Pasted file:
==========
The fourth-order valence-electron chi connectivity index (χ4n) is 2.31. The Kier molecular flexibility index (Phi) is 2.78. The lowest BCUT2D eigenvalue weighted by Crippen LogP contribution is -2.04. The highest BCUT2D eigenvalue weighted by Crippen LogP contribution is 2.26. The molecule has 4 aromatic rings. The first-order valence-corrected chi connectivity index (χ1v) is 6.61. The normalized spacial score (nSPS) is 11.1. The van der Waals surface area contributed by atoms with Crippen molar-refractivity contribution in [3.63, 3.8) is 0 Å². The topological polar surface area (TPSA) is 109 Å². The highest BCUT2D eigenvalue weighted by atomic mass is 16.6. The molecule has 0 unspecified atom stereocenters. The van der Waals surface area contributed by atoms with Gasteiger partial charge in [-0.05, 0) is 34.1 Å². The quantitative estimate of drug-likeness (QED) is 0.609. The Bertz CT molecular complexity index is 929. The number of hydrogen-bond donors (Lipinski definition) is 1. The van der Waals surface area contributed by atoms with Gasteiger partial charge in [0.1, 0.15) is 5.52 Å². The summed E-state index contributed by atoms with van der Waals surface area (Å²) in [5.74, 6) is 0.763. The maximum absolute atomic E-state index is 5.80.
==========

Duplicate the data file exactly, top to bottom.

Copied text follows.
The fourth-order valence-electron chi connectivity index (χ4n) is 2.31. The Kier molecular flexibility index (Phi) is 2.78. The lowest BCUT2D eigenvalue weighted by Crippen LogP contribution is -2.04. The highest BCUT2D eigenvalue weighted by Crippen LogP contribution is 2.26. The molecule has 4 aromatic rings. The first-order valence-corrected chi connectivity index (χ1v) is 6.61. The normalized spacial score (nSPS) is 11.1. The van der Waals surface area contributed by atoms with Crippen molar-refractivity contribution in [3.63, 3.8) is 0 Å². The topological polar surface area (TPSA) is 109 Å². The highest BCUT2D eigenvalue weighted by atomic mass is 16.6. The molecule has 0 unspecified atom stereocenters. The van der Waals surface area contributed by atoms with Gasteiger partial charge in [-0.05, 0) is 34.1 Å². The quantitative estimate of drug-likeness (QED) is 0.609. The Bertz CT molecular complexity index is 929. The number of hydrogen-bond donors (Lipinski definition) is 1. The van der Waals surface area contributed by atoms with Gasteiger partial charge in [0.1, 0.15) is 5.52 Å². The summed E-state index contributed by atoms with van der Waals surface area (Å²) in [5.74, 6) is 0.763. The maximum absolute atomic E-state index is 5.80.